Creating a Home Alone Instagram bot

I’ve been creating bots for as long as I can remember. As I kid I coded useless IRC-bots, and when Twitter came along I created lots of silly bots.

Because Christmas is nearly here and because I love the movie Home Alone (in a bad way) I decided to create another bot. But how do you create a bot in 2018 and how do I keep myself from repeating past mistakes?

It’s not you, it’s the API.

A lot has happened to the openness of the Internet and it’s quite difficult to create a bot nowadays. Twitter has limited its API capabilities (no more realtime), and in order to post you need their permission. Instagram has ditched its API and replaced it with something horrible for marketeers and other scumbags. And since Facebook leaked all of your data, they’ve closed their doors and now require you to sign contracts in order to do anything fun.

There are of course good & open platforms like Telegram, but I don’t know many people who use them.

Luckily there are backdoors, and in order to put my bot on Instagram I used instagram-private-api, an NPM package that does everything the original API did and more.


The original idea was to post 1 frame every hour. Home Alone lasts 102 minutes. Times 24 frames, times 60 seconds this would take 146880 hours, or 16 years. This would’ve looked great on the Instagram profile page, but I tested it and it was way too spammy. And I know I can’t maintain a project for 16 years.

So I decided to do 1 post every day, and jump 5 seconds in the movie. This would make the project last a little bit more than 3 years.

Next up: how can people discover this bot? Tags work great on Instagram, but I don’t want to tag 1200 images.

Enter the machine

I’m glad we live in the age of wonders. Computers can analyze pictures and tell us what’s in them. Amazon offers a nice API that allows you to tag images for as little as $1 per 1000. rekognize1.jpg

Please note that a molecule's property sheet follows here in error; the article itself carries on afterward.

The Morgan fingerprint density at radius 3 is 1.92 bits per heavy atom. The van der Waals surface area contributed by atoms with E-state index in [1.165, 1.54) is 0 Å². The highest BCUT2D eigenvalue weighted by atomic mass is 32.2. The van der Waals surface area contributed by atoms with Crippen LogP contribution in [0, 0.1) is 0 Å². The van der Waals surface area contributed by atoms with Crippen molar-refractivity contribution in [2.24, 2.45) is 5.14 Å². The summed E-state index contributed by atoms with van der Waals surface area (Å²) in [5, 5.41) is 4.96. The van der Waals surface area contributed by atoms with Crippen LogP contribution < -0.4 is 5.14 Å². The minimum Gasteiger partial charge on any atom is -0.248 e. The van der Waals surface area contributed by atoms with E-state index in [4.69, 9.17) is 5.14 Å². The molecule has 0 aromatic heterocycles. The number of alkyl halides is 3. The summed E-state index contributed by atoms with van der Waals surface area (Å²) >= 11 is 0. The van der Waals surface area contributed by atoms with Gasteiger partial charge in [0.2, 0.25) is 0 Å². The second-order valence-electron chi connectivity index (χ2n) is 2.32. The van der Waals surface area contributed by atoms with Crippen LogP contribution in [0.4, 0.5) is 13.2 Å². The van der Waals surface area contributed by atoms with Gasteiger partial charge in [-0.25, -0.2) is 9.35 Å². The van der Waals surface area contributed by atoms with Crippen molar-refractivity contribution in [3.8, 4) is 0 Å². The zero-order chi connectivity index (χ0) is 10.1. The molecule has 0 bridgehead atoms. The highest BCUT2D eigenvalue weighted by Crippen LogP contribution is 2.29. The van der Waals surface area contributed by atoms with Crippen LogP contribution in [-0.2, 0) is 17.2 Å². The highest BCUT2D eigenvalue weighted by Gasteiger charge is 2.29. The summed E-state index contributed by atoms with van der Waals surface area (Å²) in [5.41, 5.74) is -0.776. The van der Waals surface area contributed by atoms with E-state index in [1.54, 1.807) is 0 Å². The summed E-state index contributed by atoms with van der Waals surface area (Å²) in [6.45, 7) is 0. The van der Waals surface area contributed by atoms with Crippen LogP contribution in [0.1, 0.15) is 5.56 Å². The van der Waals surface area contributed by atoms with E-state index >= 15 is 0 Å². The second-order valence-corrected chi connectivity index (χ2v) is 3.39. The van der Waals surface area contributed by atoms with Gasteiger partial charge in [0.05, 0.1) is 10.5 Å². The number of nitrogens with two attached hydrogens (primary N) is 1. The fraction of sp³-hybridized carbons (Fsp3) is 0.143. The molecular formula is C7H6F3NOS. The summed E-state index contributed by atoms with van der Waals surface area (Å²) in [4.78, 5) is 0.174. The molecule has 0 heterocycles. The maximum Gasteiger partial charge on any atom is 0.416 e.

Before posting an image I send it to this API and tag it with the returned result. I also load the subtitles and extract what’s being said at that exact moment. This makes following the story a bit easier.

Someone asked if it was possible to tag the actors as well. Amazon offers another API to compare faces, so I implemented it and once one of the actors that has Instagram appears it will tag them.


Keeping it up and running and cost

I’m very bad at keeping things running. A Twitter bot I once created died because the cleaning lady unplugged the Raspberry Pi it was running on and the machine wouldn’t boot. Other projects died because I lost interest, or simply because they were costing me too much money.

The very first version of the Home Alone bot ran on a €3.5/month server. In the end it would’ve cost me 140 euros, which is not that much money but still. Running a server has its risks, you need to update it or you’ll get hacked and things tend to break even while doing absolutely nothing.

Buzzword time: serverless. I shut down the server and moved my code to AWS Lambda. Once a day Amazon starts a server, runs my code and shuts it down. This takes away all my Linux worries and gives me peace of mind.

This costs me €0 for computing power (because Amazon gives you 500.000 free seconds of compute time every month), €0.01 for S3 storage (the stills) and €0.15 for machine learning. A grand total of €0.16 every month, or €6 euros at the end of the project.


The code for the bot:

Generating the stills (1 frame every 5 seconds with burned in subtitles)

ffmpeg -i HomeAlone.mkv -qscale:v 2 -filter:v "subtitles=Home\ Alone.mkv, fps=0.2" images/image%05d.jpg

The end

You can find the bot here:

Gepubliceerd op 23 Dec 2018

Creative coder bij het VRT creative lab.
Tim Broddin on Twitter